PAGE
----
Topic: Take a look at how companies successfully leverage internal and external communities to improve all their innovation processes.
This is a panel discussion with the following players:
- Gwen Ishmail, Decision Analyst
- Sean Belka, SVP, Fidelity Investments (one of my "Visionaries")
- Richard Gotham, Boston Celtics
- Jake McKee, Lead Samurai
(I'm not sure why I wasn't invited to this panel--I was assigned to moderate the customer self-service panel tomorrow.. )
Gwen Ishmael, Decision Analyst--have been working with communities
Sean Belka--We try to help people achieve their big life goals. We decided to build a purpose-built community. We do consumer research, customer listening, develop prototypes, conceptual and functional. We can engage hundreds of people that way. About 1 year and a half ago, we created Fidelity Labs to invite customers to give us feedback, what we could do better and take suggestions and see what was missing. By the time it got where we put things into production, they had been thru 5 stages before they go into production. In retirement planning.. There's only a certain set of folks who really want to engage with us. We've run customer sessions in Boston and we have a lead user panel, but this makes it easier for us to find the folks who really care passionately about retirement planning.
Jake McKee, was responsible for LEGO group--the adult fan community. It was difficult in the beginning to convince the employees in the company to do this.. They didn't think that the 5% of consumers--adult fans were worth investing in. Having adult fans--like 5 guys who put together a model railroad layout and take it to the mall--and show it to 20,000 customers. One of my favorite projects was LEGO Mindstorms, four adult fans sitting side by side with the product developers. My role was to figure out that both side of the equation don't kill each other. How do we make sure that fans stay enthused. They had no idea that they'd be profiled in Wired magazine. Those 4 people were submitting wiring diagrams, product code, developing marketing efforts. We had 100 slots and 6,000 applicants for the Mindstorms.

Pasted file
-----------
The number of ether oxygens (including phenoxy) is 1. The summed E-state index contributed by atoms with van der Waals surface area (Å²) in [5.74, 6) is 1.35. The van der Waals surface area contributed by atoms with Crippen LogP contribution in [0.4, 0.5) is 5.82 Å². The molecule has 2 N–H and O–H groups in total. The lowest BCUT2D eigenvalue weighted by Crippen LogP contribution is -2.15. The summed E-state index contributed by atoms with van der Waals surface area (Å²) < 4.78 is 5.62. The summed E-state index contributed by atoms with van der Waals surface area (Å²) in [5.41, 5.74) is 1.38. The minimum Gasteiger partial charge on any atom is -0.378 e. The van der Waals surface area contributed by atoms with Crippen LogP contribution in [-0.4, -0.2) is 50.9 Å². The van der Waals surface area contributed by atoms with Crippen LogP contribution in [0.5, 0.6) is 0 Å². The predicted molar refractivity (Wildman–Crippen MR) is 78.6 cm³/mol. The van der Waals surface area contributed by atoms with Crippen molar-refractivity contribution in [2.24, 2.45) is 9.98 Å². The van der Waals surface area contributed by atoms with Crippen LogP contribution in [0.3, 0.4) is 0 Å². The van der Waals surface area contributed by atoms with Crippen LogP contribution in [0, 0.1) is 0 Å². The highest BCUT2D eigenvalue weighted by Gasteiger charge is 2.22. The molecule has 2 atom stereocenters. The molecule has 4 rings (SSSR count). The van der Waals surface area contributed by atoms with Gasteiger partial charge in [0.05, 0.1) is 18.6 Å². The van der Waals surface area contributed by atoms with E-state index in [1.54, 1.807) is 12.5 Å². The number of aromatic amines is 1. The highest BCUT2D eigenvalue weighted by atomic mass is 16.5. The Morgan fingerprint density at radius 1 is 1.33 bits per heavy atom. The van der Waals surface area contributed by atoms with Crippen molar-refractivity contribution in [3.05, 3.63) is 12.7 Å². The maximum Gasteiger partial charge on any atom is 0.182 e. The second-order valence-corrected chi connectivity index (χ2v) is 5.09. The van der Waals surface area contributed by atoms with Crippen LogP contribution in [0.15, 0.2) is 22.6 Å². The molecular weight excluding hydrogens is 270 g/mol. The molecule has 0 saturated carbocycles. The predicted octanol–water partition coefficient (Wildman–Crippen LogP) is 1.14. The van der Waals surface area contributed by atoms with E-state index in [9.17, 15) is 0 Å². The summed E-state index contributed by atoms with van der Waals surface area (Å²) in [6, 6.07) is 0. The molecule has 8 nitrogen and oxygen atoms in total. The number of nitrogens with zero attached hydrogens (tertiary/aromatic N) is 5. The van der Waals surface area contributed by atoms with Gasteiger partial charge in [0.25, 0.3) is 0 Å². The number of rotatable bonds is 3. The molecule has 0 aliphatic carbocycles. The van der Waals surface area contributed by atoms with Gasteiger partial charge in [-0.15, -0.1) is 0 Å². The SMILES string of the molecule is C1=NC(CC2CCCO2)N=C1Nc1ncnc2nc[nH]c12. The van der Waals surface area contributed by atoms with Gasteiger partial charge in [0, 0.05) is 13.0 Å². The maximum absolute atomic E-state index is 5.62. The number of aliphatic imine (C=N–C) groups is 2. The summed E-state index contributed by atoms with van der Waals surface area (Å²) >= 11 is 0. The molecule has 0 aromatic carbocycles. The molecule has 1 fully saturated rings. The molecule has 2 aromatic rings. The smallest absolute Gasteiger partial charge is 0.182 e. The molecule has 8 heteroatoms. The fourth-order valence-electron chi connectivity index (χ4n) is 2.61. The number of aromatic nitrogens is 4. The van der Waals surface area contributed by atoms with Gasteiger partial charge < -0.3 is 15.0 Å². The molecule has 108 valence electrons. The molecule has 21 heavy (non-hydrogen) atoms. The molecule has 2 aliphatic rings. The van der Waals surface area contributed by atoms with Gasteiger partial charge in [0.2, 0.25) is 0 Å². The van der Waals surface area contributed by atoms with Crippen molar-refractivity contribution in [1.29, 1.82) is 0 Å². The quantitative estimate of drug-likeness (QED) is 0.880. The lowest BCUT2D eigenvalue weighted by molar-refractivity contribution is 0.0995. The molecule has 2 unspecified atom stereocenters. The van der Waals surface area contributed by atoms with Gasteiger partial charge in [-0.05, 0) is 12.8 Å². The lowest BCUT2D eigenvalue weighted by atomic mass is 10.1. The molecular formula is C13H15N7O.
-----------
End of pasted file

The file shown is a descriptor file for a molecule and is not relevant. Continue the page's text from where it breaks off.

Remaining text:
Rich- Boston Celtics. Before I joined the Celtics, I was with an Internet search engine--Lycos. It built market cap for Lycos, but I got into a sports world where community has a whole new world. We have a global community of fans who give us more feedback than we could manage. Most teams don't talk about ticket sales as product development, but we did. Allows us to create products and experiences that meet their needs. I've worked in businesses where the biggest challenge is to get people to tell you what they want. When we send out a survey, we get a 50% open rate. People want to tell us what they think about the team, finding a parking spot, a trade or a draft pick we made. We've spent the last 4 years building out an infrastructure that allows us with analytics that let us tailor promotions to their needs (go out on Friday night for dinner and a game, business entertainer, family with kids--we'll book restaurant reservations, sit you courtside, etc.).. We've created an analytical infrastructure that lets us put it to work. No one talks about it, but community is what it's all about.